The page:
“We are almost halfway into our third year as a homeschooling family. I made the decision while I was sitting watching my oldest sun swimming a gala.”

I had just listened to a podcast about education and the pieces all fell into place. I immediately sent my husband a message, saying: the kids would not be returning to school the following year.


I was that parent. You know the one: telling anyone who would listen that kids need to socialise, and school is the only place they can do that. I have always been a loyal supporter of education in the traditional sense. My mom was a teacher, and my aunt was a principal until earlier this year. My cousin was a teacher. So, you could say, the education system was a very big part of my life growing up.

But after having four kids in school for almost 13 years, I had reached a point of no return. I had spent many, many years sitting in front of teachers, therapists and principals fighting for my children. I was done.

At the time of my decision, Cameron was in Grade 10, Kiara was in Grade 9, Jack was in Grade 1 and Emma was still in pre-school. They were at four different schools: some public, some private but each with their own set of issues.


Kiara’s schooling journey has not been easy, and she was facing resistance from her school about the subjects she wanted to choose. She is creative, and they were pushing her towards business subjects. Jack was deeply unhappy; he probably had the worst teacher we have ever had to endure. Emma was turning into a bully; she is super smart and was struggling to deal with kids her age and younger. Fortunately, her teacher identified this and helped where she could, but I foresaw years of battling teachers over this kid.

I made the decision in August of 2018 and spent the next four months learning as much as I could. I asked other homeschooling parents, I researched curricula, and I read a lot. I felt prepared and I knew in my heart that it was the right decision. Still, it was very scary.

Some homeschooling families knew before they even fell pregnant that this was the path for them. I did not have that conviction. I knew it was the path we had to follow but I was terrified. But we started anyway.


Those first two months saw so many tears of frustration. I messed up Kiara’s curriculum, Jack hated everything we did, and Emma didn’t want to do anything. We fought and we fought. I was about to send them back to school, feeling like I had failed. Thanks to the support of the homeschooling community, though, I pushed through and we now have our rhythm and wouldn’t do it any other way.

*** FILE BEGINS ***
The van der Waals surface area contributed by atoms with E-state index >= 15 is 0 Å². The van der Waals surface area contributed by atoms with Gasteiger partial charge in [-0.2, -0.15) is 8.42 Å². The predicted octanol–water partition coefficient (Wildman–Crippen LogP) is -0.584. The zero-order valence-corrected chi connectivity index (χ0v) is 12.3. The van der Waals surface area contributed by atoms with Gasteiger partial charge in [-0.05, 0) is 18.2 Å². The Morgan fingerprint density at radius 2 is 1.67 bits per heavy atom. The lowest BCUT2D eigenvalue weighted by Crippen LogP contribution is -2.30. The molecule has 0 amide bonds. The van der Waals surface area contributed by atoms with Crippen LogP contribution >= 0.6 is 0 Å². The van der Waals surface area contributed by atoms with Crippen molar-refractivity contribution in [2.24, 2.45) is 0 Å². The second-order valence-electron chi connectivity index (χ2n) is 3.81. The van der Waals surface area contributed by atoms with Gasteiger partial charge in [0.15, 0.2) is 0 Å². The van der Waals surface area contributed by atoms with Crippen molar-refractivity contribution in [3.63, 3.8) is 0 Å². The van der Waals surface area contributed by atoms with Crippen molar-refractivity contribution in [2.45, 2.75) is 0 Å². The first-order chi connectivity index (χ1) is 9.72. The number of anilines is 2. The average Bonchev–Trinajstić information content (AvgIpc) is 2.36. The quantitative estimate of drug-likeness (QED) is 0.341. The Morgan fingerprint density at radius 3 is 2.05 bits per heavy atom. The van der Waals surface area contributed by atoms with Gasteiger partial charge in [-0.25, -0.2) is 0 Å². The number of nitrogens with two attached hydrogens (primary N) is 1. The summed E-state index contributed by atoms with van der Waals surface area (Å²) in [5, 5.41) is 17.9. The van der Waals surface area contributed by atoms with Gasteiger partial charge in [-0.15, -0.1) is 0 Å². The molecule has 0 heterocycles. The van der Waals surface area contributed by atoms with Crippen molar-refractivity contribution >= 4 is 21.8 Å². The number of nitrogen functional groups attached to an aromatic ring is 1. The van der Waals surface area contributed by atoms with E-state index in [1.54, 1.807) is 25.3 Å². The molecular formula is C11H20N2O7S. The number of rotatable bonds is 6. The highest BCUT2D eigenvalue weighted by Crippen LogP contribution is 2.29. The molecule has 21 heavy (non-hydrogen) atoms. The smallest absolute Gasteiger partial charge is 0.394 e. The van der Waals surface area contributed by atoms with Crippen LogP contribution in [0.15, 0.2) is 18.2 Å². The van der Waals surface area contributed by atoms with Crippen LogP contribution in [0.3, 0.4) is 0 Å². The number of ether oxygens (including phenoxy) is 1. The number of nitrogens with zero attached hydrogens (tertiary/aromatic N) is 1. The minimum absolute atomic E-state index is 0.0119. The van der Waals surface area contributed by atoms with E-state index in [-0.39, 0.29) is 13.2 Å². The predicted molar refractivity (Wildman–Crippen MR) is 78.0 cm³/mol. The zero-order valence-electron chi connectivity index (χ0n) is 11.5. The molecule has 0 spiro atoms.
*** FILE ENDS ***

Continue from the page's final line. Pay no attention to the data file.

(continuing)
But there is still doubt. A lot of it.


I think every parent has doubt: they may not admit it but the doubt is there. We just have to deal with it and manage it so that it does not consume us.

But how do we do that?

Firstly, talk. I have a very small group of close homeschooling friends who I can talk to about my doubts. I vent and rant and get it all out. Sometimes they offer advice but more often than not just talking about it helps, because I realise it is not such a big deal and that they are going through something similar.

Secondly, research. A lot of doubt comes from the unknown. When the doubt hits, I look at the reasons and then do as much research as I can – even when it is hard. Knowing is always better than not knowing; when you know what you are dealing with you can plan a way forward.

Thirdly, go back to your “why”. This is so important. On those tough days, remind yourself why you decided to start this journey. More often than not – when you focus on that reason – you will find your groove again.

And finally, take time out. The real beauty of homeschooling is that you are on your own timetable and – when you feel like you need to take a break – you can do just that. You can take a break, go away or just let everyone take time out for a while until you feel recharged and ready to carry on. Those days have become invaluable to me (and our family).

Doubt was a very huge part of our first year of homeschooling. Now, it is an exception and not the norm. If you are new to homeschooling and you are feeling unsure and uncertain… reach out to the homeschooling community, talk to someone.

They may not be able to solve everything but it will help you to get back on track.